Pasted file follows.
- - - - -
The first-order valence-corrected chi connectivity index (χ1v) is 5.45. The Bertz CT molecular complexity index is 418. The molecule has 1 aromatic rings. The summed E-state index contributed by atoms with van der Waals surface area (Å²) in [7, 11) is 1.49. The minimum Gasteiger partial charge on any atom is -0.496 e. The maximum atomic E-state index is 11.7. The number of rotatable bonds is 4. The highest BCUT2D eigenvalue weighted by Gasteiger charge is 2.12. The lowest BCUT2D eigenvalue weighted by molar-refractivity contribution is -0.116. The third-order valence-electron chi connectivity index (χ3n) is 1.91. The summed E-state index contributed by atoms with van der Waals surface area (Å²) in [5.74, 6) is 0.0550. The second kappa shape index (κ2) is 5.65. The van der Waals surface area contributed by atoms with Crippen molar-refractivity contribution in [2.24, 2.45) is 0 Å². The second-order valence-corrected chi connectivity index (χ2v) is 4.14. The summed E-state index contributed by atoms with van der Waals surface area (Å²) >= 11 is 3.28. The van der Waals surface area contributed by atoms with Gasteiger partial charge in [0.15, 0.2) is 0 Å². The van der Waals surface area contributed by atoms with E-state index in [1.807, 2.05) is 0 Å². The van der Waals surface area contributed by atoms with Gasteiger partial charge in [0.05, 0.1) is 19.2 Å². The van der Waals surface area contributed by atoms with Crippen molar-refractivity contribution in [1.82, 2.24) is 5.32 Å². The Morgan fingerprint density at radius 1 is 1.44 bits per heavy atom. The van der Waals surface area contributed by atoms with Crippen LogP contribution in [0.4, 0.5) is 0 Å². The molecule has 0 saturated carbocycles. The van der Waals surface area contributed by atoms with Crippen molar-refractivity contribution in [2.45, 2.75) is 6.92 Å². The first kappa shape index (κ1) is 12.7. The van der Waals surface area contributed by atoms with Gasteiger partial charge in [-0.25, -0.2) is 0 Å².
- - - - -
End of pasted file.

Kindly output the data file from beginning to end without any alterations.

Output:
The first-order valence-corrected chi connectivity index (χ1v) is 5.45. The Bertz CT molecular complexity index is 418. The molecule has 1 aromatic rings. The summed E-state index contributed by atoms with van der Waals surface area (Å²) in [7, 11) is 1.49. The minimum Gasteiger partial charge on any atom is -0.496 e. The maximum atomic E-state index is 11.7. The number of rotatable bonds is 4. The highest BCUT2D eigenvalue weighted by Gasteiger charge is 2.12. The lowest BCUT2D eigenvalue weighted by molar-refractivity contribution is -0.116. The third-order valence-electron chi connectivity index (χ3n) is 1.91. The summed E-state index contributed by atoms with van der Waals surface area (Å²) in [5.74, 6) is 0.0550. The second kappa shape index (κ2) is 5.65. The van der Waals surface area contributed by atoms with Crippen molar-refractivity contribution in [2.24, 2.45) is 0 Å². The second-order valence-corrected chi connectivity index (χ2v) is 4.14. The summed E-state index contributed by atoms with van der Waals surface area (Å²) >= 11 is 3.28. The van der Waals surface area contributed by atoms with Gasteiger partial charge in [0.15, 0.2) is 0 Å². The van der Waals surface area contributed by atoms with E-state index in [1.807, 2.05) is 0 Å². The van der Waals surface area contributed by atoms with Gasteiger partial charge in [0.05, 0.1) is 19.2 Å². The van der Waals surface area contributed by atoms with Crippen molar-refractivity contribution in [1.82, 2.24) is 5.32 Å². The Morgan fingerprint density at radius 1 is 1.44 bits per heavy atom. The van der Waals surface area contributed by atoms with Crippen LogP contribution in [0.4, 0.5) is 0 Å². The molecule has 0 saturated carbocycles. The van der Waals surface area contributed by atoms with Crippen molar-refractivity contribution in [2.45, 2.75) is 6.92 Å². The first kappa shape index (κ1) is 12.7. The van der Waals surface area contributed by atoms with Gasteiger partial charge in [-0.25, -0.2) is 0 Å².